Critics’ Picks

Nicole Wittenberg, Interior 2 (Rear View), 2010, oil on canvas, 25 x 42”.

New York

Nicole Wittenberg

Freight + Volume
97 Allen Street
May 24–June 30

On the black-painted walls of “The Malingers,” Nicole Wittenberg’s debut solo exhibition in New York, thirteen canvases from the 2010 “Interior” series reiterate images of stagelike rooms. Eight paintings depict a palatial bedroom with a curtained oval bed on a stepped platform. Five others show a large, brightly lit room with two incomplete chairs that expectantly face an opening onto another, shadowy space. In the latter works, splotches cover the floor and walls—perhaps representing a decorative pattern on carpet and wallpaper, perhaps some kind of spattered debris. In both series, the images essentially repeat from canvas to canvas, save for minor changes in details, color (in a limited palette consisting almost entirely of black, white, gray, and red), and the way Wittenberg has handled the medium, as if attempting through the repetition to come to grips with a place half remembered from a dream.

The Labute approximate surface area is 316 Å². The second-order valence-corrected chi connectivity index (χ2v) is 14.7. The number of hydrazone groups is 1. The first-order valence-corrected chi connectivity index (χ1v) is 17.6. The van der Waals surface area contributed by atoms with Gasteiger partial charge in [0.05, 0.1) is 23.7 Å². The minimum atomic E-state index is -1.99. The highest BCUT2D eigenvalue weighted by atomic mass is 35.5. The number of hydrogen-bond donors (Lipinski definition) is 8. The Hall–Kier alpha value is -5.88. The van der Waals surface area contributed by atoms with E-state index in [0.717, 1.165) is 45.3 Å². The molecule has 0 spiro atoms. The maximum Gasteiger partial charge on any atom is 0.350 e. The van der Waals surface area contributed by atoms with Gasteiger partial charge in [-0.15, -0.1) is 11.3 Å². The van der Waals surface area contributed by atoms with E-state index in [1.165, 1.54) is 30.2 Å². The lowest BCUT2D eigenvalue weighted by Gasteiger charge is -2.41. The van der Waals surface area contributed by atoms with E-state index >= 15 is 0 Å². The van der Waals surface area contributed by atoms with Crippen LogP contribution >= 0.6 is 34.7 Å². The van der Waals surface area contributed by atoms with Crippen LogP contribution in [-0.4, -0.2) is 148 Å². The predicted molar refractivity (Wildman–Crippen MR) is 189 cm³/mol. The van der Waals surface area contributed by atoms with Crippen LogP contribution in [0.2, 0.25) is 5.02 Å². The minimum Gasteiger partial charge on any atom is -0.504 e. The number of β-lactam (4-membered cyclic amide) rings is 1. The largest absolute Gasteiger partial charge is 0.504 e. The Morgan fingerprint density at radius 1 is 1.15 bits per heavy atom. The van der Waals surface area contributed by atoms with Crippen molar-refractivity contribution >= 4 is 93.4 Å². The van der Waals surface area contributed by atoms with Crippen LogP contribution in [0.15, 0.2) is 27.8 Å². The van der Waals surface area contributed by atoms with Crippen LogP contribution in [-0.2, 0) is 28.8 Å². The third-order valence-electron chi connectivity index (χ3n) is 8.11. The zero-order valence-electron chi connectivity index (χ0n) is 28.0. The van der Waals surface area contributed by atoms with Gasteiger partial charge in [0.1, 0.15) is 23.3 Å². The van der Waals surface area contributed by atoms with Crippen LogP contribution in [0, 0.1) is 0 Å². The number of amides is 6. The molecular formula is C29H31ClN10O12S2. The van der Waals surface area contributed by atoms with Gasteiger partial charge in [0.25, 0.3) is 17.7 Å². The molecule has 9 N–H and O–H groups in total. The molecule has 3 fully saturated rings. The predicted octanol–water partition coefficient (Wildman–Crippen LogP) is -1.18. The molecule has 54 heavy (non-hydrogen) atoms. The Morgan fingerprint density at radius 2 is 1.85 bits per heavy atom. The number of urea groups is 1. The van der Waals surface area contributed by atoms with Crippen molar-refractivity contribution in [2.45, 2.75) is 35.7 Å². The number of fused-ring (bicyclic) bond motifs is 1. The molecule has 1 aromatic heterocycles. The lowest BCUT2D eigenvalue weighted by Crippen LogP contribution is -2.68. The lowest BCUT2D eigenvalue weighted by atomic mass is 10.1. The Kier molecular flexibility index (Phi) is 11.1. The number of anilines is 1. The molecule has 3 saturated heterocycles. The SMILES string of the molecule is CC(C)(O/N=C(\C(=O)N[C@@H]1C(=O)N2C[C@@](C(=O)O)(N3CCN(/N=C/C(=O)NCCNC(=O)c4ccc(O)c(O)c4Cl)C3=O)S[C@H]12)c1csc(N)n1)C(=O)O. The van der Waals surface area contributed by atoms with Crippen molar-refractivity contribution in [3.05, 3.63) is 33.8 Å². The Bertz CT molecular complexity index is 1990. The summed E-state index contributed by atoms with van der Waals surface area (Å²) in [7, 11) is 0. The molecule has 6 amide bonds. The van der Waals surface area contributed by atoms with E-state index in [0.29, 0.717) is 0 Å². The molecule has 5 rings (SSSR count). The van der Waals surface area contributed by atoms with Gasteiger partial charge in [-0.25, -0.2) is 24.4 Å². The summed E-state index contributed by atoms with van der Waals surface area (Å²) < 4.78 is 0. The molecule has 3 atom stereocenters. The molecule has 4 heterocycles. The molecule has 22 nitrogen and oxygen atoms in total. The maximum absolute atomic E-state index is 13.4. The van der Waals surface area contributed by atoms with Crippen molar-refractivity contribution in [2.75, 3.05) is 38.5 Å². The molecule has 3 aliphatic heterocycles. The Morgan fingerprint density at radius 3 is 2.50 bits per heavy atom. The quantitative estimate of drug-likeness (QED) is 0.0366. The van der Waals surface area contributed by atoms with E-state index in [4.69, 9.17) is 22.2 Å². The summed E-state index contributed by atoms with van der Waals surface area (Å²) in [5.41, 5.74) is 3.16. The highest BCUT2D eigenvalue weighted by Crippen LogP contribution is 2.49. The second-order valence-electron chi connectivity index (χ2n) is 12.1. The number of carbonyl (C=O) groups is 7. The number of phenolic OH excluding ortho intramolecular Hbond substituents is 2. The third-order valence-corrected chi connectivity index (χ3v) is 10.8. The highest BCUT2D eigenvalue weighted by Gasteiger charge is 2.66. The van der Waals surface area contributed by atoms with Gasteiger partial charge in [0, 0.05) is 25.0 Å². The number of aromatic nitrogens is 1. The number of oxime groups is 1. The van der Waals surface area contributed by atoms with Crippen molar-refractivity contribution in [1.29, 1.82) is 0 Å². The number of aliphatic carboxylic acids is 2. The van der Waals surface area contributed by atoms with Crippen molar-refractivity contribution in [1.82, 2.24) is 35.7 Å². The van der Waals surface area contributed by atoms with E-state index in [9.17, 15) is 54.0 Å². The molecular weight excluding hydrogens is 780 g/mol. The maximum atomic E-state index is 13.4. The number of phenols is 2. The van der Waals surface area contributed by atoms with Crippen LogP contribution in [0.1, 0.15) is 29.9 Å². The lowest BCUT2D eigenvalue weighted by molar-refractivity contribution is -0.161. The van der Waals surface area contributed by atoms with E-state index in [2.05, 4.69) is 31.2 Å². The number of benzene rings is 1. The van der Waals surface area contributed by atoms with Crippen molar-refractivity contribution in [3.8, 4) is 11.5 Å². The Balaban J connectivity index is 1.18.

In a group of portraits, mostly in black and white, Wittenberg has elided her sitters’ features or left them incomplete. On one large square panel, titled The Countess 2 (London on February 12, 2012), a mass of brushstrokes barely coalesce into a face that recalls Picasso at his most surrealist. The artist renders her subjects while chatting with them on Skype, and her distortions seem like translations of these people’s movements over time, or of the vagaries of digital transmission. Yet, while hardly likenesses, they convey a sense of confrontation with another being.

Wittenberg’s art walks a knowing line between lens-based realism and gestural expressionism, between the fresh observation of contemporary experience and the reflexive deployment of art-historical convention, between the creamy sensuality of paint and the dry facticity of description. Similar territory has been trod before, particularly by Europeans such as Mamma Andersson and Wilhelm Sasnal, but, in her best works, Wittenberg gives it an odd oneiric spin of her own.